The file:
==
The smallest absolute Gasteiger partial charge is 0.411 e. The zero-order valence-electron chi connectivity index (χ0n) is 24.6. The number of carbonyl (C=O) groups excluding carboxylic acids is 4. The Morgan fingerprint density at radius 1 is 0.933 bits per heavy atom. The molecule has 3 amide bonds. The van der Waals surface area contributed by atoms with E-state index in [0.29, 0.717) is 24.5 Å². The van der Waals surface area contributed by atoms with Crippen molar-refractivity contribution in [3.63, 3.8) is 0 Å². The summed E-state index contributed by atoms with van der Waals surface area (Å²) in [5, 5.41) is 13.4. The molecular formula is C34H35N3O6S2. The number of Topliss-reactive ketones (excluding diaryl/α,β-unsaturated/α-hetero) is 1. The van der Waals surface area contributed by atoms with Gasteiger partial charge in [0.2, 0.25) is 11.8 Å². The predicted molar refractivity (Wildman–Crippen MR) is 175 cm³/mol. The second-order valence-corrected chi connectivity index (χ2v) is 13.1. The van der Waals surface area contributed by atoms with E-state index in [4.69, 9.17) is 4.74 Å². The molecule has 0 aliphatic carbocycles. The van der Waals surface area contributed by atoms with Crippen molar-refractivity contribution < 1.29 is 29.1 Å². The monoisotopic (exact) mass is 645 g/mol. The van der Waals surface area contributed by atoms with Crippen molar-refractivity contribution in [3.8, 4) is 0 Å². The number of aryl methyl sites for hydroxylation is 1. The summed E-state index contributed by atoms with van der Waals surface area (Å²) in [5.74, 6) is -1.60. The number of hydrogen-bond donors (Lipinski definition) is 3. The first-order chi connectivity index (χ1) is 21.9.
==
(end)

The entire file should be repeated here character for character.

The smallest absolute Gasteiger partial charge is 0.411 e. The zero-order valence-electron chi connectivity index (χ0n) is 24.6. The number of carbonyl (C=O) groups excluding carboxylic acids is 4. The Morgan fingerprint density at radius 1 is 0.933 bits per heavy atom. The molecule has 3 amide bonds. The van der Waals surface area contributed by atoms with E-state index in [0.29, 0.717) is 24.5 Å². The van der Waals surface area contributed by atoms with Crippen molar-refractivity contribution in [3.63, 3.8) is 0 Å². The summed E-state index contributed by atoms with van der Waals surface area (Å²) in [5, 5.41) is 13.4. The molecular formula is C34H35N3O6S2. The number of Topliss-reactive ketones (excluding diaryl/α,β-unsaturated/α-hetero) is 1. The van der Waals surface area contributed by atoms with Gasteiger partial charge in [0.2, 0.25) is 11.8 Å². The predicted molar refractivity (Wildman–Crippen MR) is 175 cm³/mol. The second-order valence-corrected chi connectivity index (χ2v) is 13.1. The van der Waals surface area contributed by atoms with E-state index in [4.69, 9.17) is 4.74 Å². The molecule has 0 aliphatic carbocycles. The van der Waals surface area contributed by atoms with Crippen molar-refractivity contribution < 1.29 is 29.1 Å². The monoisotopic (exact) mass is 645 g/mol. The van der Waals surface area contributed by atoms with Crippen molar-refractivity contribution in [3.8, 4) is 0 Å². The number of aryl methyl sites for hydroxylation is 1. The summed E-state index contributed by atoms with van der Waals surface area (Å²) in [5.74, 6) is -1.60. The number of hydrogen-bond donors (Lipinski definition) is 3. The first-order chi connectivity index (χ1) is 21.9.